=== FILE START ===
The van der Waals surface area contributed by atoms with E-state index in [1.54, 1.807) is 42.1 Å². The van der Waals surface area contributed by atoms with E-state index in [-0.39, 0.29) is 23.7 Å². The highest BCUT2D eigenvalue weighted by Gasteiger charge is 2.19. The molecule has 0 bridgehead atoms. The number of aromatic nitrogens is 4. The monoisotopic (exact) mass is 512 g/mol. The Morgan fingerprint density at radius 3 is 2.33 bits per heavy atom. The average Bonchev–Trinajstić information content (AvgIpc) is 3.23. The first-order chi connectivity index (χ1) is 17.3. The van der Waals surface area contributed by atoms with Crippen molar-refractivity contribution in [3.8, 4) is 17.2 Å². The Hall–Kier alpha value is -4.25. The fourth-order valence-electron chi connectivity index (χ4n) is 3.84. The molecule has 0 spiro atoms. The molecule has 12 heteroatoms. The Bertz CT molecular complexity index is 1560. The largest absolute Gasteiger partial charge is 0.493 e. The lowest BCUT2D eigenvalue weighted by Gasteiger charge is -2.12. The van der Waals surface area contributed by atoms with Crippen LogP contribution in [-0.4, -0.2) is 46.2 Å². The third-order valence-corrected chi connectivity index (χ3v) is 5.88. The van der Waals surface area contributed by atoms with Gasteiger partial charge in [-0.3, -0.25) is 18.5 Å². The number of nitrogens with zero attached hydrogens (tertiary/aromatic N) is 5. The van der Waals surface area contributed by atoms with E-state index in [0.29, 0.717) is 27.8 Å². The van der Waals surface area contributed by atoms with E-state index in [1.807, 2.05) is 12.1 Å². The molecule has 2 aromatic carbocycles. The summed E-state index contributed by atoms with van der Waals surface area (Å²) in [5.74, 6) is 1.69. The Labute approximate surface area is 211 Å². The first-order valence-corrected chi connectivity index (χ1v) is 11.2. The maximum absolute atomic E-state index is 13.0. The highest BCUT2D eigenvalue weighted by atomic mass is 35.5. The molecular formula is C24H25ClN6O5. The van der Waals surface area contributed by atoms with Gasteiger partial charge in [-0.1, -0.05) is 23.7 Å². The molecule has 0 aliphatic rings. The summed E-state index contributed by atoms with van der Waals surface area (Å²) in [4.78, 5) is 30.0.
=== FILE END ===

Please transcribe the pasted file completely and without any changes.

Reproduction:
The van der Waals surface area contributed by atoms with E-state index in [1.54, 1.807) is 42.1 Å². The van der Waals surface area contributed by atoms with E-state index in [-0.39, 0.29) is 23.7 Å². The highest BCUT2D eigenvalue weighted by Gasteiger charge is 2.19. The molecule has 0 bridgehead atoms. The number of aromatic nitrogens is 4. The monoisotopic (exact) mass is 512 g/mol. The Morgan fingerprint density at radius 3 is 2.33 bits per heavy atom. The average Bonchev–Trinajstić information content (AvgIpc) is 3.23. The first-order chi connectivity index (χ1) is 17.3. The van der Waals surface area contributed by atoms with Crippen molar-refractivity contribution in [3.8, 4) is 17.2 Å². The Hall–Kier alpha value is -4.25. The fourth-order valence-electron chi connectivity index (χ4n) is 3.84. The molecule has 0 spiro atoms. The molecule has 12 heteroatoms. The Bertz CT molecular complexity index is 1560. The largest absolute Gasteiger partial charge is 0.493 e. The lowest BCUT2D eigenvalue weighted by Gasteiger charge is -2.12. The van der Waals surface area contributed by atoms with Crippen LogP contribution in [-0.4, -0.2) is 46.2 Å². The third-order valence-corrected chi connectivity index (χ3v) is 5.88. The van der Waals surface area contributed by atoms with Gasteiger partial charge in [-0.3, -0.25) is 18.5 Å². The number of nitrogens with zero attached hydrogens (tertiary/aromatic N) is 5. The van der Waals surface area contributed by atoms with E-state index in [0.29, 0.717) is 27.8 Å². The van der Waals surface area contributed by atoms with E-state index in [1.807, 2.05) is 12.1 Å². The molecule has 2 aromatic carbocycles. The summed E-state index contributed by atoms with van der Waals surface area (Å²) in [5.74, 6) is 1.69. The Labute approximate surface area is 211 Å². The first-order valence-corrected chi connectivity index (χ1v) is 11.2. The maximum absolute atomic E-state index is 13.0. The highest BCUT2D eigenvalue weighted by atomic mass is 35.5. The molecular formula is C24H25ClN6O5. The van der Waals surface area contributed by atoms with Gasteiger partial charge in [-0.1, -0.05) is 23.7 Å². The molecule has 0 aliphatic rings. The summed E-state index contributed by atoms with van der Waals surface area (Å²) in [4.78, 5) is 30.0.